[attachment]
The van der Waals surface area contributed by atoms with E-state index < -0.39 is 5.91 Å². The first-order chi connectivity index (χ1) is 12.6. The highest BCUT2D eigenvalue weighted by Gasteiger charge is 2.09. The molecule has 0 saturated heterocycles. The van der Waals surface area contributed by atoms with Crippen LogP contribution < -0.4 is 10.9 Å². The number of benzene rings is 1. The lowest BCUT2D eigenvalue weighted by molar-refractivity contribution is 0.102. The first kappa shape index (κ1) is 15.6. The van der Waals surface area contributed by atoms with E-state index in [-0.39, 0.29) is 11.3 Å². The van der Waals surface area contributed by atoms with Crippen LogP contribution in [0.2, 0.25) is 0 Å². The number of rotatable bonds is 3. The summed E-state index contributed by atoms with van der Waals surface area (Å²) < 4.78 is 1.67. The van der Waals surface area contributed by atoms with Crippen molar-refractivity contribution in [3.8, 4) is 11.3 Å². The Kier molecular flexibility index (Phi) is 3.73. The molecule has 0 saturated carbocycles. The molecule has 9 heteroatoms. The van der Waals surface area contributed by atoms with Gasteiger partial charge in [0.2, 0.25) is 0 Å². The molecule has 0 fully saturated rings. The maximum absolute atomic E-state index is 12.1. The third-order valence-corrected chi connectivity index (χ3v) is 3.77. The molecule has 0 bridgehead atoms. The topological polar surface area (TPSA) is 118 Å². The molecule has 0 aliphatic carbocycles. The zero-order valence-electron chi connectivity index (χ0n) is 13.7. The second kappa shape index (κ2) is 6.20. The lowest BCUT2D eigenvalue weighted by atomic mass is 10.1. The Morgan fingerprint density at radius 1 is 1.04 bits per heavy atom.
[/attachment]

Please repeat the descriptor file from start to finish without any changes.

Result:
The van der Waals surface area contributed by atoms with E-state index < -0.39 is 5.91 Å². The first-order chi connectivity index (χ1) is 12.6. The highest BCUT2D eigenvalue weighted by Gasteiger charge is 2.09. The molecule has 0 saturated heterocycles. The van der Waals surface area contributed by atoms with Crippen LogP contribution < -0.4 is 10.9 Å². The number of benzene rings is 1. The lowest BCUT2D eigenvalue weighted by molar-refractivity contribution is 0.102. The first kappa shape index (κ1) is 15.6. The van der Waals surface area contributed by atoms with E-state index in [-0.39, 0.29) is 11.3 Å². The van der Waals surface area contributed by atoms with Crippen LogP contribution in [0.2, 0.25) is 0 Å². The number of rotatable bonds is 3. The summed E-state index contributed by atoms with van der Waals surface area (Å²) < 4.78 is 1.67. The van der Waals surface area contributed by atoms with Crippen molar-refractivity contribution in [3.8, 4) is 11.3 Å². The Kier molecular flexibility index (Phi) is 3.73. The molecule has 0 saturated carbocycles. The molecule has 9 heteroatoms. The van der Waals surface area contributed by atoms with Gasteiger partial charge in [0.2, 0.25) is 0 Å². The molecule has 0 fully saturated rings. The maximum absolute atomic E-state index is 12.1. The third-order valence-corrected chi connectivity index (χ3v) is 3.77. The molecule has 0 bridgehead atoms. The topological polar surface area (TPSA) is 118 Å². The molecule has 0 aliphatic carbocycles. The zero-order valence-electron chi connectivity index (χ0n) is 13.7. The second kappa shape index (κ2) is 6.20. The lowest BCUT2D eigenvalue weighted by atomic mass is 10.1. The Morgan fingerprint density at radius 1 is 1.04 bits per heavy atom.